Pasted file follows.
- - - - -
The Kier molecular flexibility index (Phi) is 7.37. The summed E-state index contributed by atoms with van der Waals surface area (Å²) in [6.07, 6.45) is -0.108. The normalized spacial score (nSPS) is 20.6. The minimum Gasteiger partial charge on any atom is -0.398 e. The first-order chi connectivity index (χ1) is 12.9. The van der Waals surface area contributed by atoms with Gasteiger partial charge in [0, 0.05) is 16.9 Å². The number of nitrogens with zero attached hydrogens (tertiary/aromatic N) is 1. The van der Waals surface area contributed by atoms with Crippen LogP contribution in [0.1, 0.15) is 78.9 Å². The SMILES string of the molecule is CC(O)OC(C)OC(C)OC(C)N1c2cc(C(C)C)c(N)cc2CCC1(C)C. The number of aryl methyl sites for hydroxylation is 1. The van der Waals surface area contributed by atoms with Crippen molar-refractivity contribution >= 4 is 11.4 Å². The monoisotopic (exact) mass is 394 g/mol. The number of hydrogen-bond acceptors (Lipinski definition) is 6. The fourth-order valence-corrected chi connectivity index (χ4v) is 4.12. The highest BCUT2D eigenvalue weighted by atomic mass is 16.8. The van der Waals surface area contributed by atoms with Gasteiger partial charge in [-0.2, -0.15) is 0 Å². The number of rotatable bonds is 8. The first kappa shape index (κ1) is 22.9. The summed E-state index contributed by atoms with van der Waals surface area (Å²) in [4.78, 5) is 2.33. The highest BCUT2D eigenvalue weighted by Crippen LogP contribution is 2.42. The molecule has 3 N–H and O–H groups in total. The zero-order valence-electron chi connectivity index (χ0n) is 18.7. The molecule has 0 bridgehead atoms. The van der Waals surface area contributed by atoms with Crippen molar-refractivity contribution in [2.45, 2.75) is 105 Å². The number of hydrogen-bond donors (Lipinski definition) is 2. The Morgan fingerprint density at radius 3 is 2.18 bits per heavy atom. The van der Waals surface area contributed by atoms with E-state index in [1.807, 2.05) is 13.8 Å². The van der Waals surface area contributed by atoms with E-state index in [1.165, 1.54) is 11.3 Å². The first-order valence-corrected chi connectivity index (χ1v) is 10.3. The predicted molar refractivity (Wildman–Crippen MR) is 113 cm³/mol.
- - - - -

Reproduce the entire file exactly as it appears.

The Kier molecular flexibility index (Phi) is 7.37. The summed E-state index contributed by atoms with van der Waals surface area (Å²) in [6.07, 6.45) is -0.108. The normalized spacial score (nSPS) is 20.6. The minimum Gasteiger partial charge on any atom is -0.398 e. The first-order chi connectivity index (χ1) is 12.9. The van der Waals surface area contributed by atoms with Gasteiger partial charge in [0, 0.05) is 16.9 Å². The number of nitrogens with zero attached hydrogens (tertiary/aromatic N) is 1. The van der Waals surface area contributed by atoms with Crippen LogP contribution in [0.1, 0.15) is 78.9 Å². The SMILES string of the molecule is CC(O)OC(C)OC(C)OC(C)N1c2cc(C(C)C)c(N)cc2CCC1(C)C. The number of aryl methyl sites for hydroxylation is 1. The van der Waals surface area contributed by atoms with Crippen molar-refractivity contribution >= 4 is 11.4 Å². The monoisotopic (exact) mass is 394 g/mol. The number of hydrogen-bond acceptors (Lipinski definition) is 6. The fourth-order valence-corrected chi connectivity index (χ4v) is 4.12. The highest BCUT2D eigenvalue weighted by atomic mass is 16.8. The van der Waals surface area contributed by atoms with Gasteiger partial charge in [-0.2, -0.15) is 0 Å². The number of rotatable bonds is 8. The first kappa shape index (κ1) is 22.9. The summed E-state index contributed by atoms with van der Waals surface area (Å²) in [4.78, 5) is 2.33. The highest BCUT2D eigenvalue weighted by Crippen LogP contribution is 2.42. The molecule has 3 N–H and O–H groups in total. The zero-order valence-electron chi connectivity index (χ0n) is 18.7. The molecule has 0 bridgehead atoms. The van der Waals surface area contributed by atoms with Crippen molar-refractivity contribution in [2.45, 2.75) is 105 Å². The number of hydrogen-bond donors (Lipinski definition) is 2. The Morgan fingerprint density at radius 3 is 2.18 bits per heavy atom. The van der Waals surface area contributed by atoms with E-state index in [1.807, 2.05) is 13.8 Å². The van der Waals surface area contributed by atoms with E-state index in [1.165, 1.54) is 11.3 Å². The first-order valence-corrected chi connectivity index (χ1v) is 10.3. The predicted molar refractivity (Wildman–Crippen MR) is 113 cm³/mol.